March 2012: discovery of variable sensitivity over face of uv clocked detector image

Over most of the detector, the sensitivity only changes by a few percent. So it was a bit of a shock to see that in the clocked uv grism images, the detector sensitivity drops quite a lot in the upper left corner of the detector. More so, since this area had been selected to place spectra to completely avoid the zeroth orders. This is under investigation. We are using the Zemax optical model to get a quantitative, though approximate, measure of this effect.

April 2012: predicting the uv grism exposure

For some faint objects, there is often uvot photometry in the uv filters available. It is of a given magnitude, but what does that mean for the uv grism. I made a tool that will make a rough estimate of the exposure time needed to get a certain signal-to-noise, assuming a certain background and given a magnitude of the object as observed in a uvot filter. There is loads of uncertainty when the source is faint, and the background over the UV clocked grism varies. It defaults to 0.16c/s/pix(across the spectrum) but a value of 0.05 may happen depending of where the (uv part of) the spectrum lies on the detector. So for now, I put in the most reasonable value. If the source is getting faint, the exposure time will climb through the roof. Experience must tell how good it is and how to use it.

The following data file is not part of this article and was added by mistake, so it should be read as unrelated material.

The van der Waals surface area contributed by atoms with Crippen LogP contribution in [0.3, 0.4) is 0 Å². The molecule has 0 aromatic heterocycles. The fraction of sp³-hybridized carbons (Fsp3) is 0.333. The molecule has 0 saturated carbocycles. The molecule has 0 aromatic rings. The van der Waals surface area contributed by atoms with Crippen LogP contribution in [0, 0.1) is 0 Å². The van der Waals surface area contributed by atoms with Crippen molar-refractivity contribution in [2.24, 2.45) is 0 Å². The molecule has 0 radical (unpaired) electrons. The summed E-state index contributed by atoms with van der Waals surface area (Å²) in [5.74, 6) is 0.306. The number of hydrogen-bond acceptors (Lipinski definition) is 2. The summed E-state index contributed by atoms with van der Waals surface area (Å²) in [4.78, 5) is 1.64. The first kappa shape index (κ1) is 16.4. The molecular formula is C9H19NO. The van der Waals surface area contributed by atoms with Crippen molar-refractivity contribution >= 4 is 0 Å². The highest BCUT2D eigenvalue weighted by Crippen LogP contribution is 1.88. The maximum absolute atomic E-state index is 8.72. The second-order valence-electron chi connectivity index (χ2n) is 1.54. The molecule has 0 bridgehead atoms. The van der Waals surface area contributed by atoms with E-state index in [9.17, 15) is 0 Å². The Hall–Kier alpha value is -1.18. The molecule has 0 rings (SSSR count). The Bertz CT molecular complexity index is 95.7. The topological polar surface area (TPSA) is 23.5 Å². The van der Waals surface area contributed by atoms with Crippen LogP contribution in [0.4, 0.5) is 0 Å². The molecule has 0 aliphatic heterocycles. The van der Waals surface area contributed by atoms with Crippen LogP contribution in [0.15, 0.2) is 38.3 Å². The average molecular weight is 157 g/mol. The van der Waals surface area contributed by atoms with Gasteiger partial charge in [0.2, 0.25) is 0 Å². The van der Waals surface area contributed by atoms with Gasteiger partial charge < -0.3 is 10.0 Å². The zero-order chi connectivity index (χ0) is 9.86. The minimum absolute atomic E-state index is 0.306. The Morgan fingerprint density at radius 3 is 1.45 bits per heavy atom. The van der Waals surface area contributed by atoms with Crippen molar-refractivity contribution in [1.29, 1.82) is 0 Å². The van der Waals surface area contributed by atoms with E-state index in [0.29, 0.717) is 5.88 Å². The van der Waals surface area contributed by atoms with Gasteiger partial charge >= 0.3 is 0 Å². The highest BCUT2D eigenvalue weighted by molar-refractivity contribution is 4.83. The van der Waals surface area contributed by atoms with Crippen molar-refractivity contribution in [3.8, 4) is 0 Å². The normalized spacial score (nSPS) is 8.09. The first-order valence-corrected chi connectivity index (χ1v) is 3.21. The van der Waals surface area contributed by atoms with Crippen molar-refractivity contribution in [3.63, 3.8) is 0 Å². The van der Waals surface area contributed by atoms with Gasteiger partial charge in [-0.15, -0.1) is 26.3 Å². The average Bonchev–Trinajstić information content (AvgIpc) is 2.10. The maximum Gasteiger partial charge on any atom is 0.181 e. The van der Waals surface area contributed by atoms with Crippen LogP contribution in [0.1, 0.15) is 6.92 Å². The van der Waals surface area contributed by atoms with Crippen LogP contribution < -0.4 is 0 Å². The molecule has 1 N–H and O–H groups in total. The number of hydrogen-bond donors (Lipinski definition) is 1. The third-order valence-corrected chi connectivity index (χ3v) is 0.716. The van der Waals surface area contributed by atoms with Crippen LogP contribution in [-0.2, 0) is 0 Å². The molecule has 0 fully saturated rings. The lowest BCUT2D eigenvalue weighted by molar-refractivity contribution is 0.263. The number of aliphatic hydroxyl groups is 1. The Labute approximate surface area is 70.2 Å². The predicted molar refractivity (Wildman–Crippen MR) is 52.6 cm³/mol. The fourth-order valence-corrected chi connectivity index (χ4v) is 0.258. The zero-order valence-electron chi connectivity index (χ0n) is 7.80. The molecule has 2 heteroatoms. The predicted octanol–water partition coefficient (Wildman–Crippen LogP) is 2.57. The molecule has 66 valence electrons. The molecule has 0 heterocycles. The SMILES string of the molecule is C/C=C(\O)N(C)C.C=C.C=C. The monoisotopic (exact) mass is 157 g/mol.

Altermatively a spectrum can be put in a will give a magnitude in the lenticular filters. The file will be needed.

April 2012: estimate of the zeroth order effective area

The uv grism efficiency in the zeroth first and second order estimate were needed for calculating the flux sensitivity over the detector using the Zemax optical model. A rough approximation of the zeroth order effective area was determined in the course of that work. Details have been written in a report.

April 2012: determining the effective area in the uv detector


The software was tested with the following installations:

A. dated October 2013 Debian Squeeze4